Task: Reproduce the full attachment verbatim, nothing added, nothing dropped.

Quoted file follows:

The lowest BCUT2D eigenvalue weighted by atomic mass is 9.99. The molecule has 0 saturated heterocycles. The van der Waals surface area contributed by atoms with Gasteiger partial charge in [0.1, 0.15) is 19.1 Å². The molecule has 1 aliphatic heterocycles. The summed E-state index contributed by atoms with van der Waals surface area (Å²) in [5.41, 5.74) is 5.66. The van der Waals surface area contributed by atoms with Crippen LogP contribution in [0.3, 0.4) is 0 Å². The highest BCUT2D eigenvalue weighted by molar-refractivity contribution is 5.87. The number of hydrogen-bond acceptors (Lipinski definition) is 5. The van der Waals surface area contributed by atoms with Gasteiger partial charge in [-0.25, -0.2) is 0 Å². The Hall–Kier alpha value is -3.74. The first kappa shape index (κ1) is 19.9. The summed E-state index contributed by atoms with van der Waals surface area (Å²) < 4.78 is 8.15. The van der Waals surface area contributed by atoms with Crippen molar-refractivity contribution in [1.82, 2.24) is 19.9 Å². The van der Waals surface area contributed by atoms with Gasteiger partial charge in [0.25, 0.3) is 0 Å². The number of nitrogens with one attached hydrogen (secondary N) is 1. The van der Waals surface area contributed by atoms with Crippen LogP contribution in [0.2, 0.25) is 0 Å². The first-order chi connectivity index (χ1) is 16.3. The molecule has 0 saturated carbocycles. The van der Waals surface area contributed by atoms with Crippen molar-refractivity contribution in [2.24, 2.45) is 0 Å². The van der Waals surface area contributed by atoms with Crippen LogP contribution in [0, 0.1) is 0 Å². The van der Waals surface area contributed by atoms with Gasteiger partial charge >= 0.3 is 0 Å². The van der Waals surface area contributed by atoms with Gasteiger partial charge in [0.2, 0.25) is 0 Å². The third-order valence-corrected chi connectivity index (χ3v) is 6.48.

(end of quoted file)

The lowest BCUT2D eigenvalue weighted by atomic mass is 9.99. The molecule has 0 saturated heterocycles. The van der Waals surface area contributed by atoms with Gasteiger partial charge in [0.1, 0.15) is 19.1 Å². The molecule has 1 aliphatic heterocycles. The summed E-state index contributed by atoms with van der Waals surface area (Å²) in [5.41, 5.74) is 5.66. The van der Waals surface area contributed by atoms with Crippen LogP contribution in [0.3, 0.4) is 0 Å². The highest BCUT2D eigenvalue weighted by molar-refractivity contribution is 5.87. The number of hydrogen-bond acceptors (Lipinski definition) is 5. The van der Waals surface area contributed by atoms with Gasteiger partial charge in [-0.25, -0.2) is 0 Å². The Hall–Kier alpha value is -3.74. The first kappa shape index (κ1) is 19.9. The summed E-state index contributed by atoms with van der Waals surface area (Å²) < 4.78 is 8.15. The van der Waals surface area contributed by atoms with Crippen molar-refractivity contribution in [1.82, 2.24) is 19.9 Å². The van der Waals surface area contributed by atoms with Gasteiger partial charge in [0.25, 0.3) is 0 Å². The number of nitrogens with one attached hydrogen (secondary N) is 1. The van der Waals surface area contributed by atoms with Crippen LogP contribution in [0.2, 0.25) is 0 Å². The first-order chi connectivity index (χ1) is 16.3. The molecule has 0 saturated carbocycles. The van der Waals surface area contributed by atoms with Crippen molar-refractivity contribution in [2.24, 2.45) is 0 Å². The van der Waals surface area contributed by atoms with Crippen LogP contribution in [0, 0.1) is 0 Å². The van der Waals surface area contributed by atoms with Gasteiger partial charge >= 0.3 is 0 Å². The van der Waals surface area contributed by atoms with Gasteiger partial charge in [0.2, 0.25) is 0 Å². The third-order valence-corrected chi connectivity index (χ3v) is 6.48.